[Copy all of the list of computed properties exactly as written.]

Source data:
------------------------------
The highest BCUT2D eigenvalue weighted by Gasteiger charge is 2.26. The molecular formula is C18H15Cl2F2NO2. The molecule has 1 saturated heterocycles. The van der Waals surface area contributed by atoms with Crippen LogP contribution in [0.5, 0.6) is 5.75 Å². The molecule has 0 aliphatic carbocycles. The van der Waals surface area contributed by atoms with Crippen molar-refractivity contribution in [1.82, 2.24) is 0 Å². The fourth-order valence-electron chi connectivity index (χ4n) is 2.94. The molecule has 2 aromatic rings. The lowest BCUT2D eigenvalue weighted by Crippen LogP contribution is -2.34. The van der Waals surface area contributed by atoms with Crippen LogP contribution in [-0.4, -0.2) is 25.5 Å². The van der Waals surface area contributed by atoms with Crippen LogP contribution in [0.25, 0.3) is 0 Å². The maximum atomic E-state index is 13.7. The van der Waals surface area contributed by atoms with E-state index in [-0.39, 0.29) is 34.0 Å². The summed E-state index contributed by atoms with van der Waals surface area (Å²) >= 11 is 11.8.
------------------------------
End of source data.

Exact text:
The highest BCUT2D eigenvalue weighted by Gasteiger charge is 2.26. The molecular formula is C18H15Cl2F2NO2. The molecule has 1 saturated heterocycles. The van der Waals surface area contributed by atoms with Crippen LogP contribution in [0.5, 0.6) is 5.75 Å². The molecule has 0 aliphatic carbocycles. The van der Waals surface area contributed by atoms with Crippen molar-refractivity contribution in [1.82, 2.24) is 0 Å². The fourth-order valence-electron chi connectivity index (χ4n) is 2.94. The molecule has 2 aromatic rings. The lowest BCUT2D eigenvalue weighted by Crippen LogP contribution is -2.34. The van der Waals surface area contributed by atoms with Crippen LogP contribution in [-0.4, -0.2) is 25.5 Å². The van der Waals surface area contributed by atoms with Crippen LogP contribution in [0.25, 0.3) is 0 Å². The maximum atomic E-state index is 13.7. The van der Waals surface area contributed by atoms with E-state index in [-0.39, 0.29) is 34.0 Å². The summed E-state index contributed by atoms with van der Waals surface area (Å²) >= 11 is 11.8.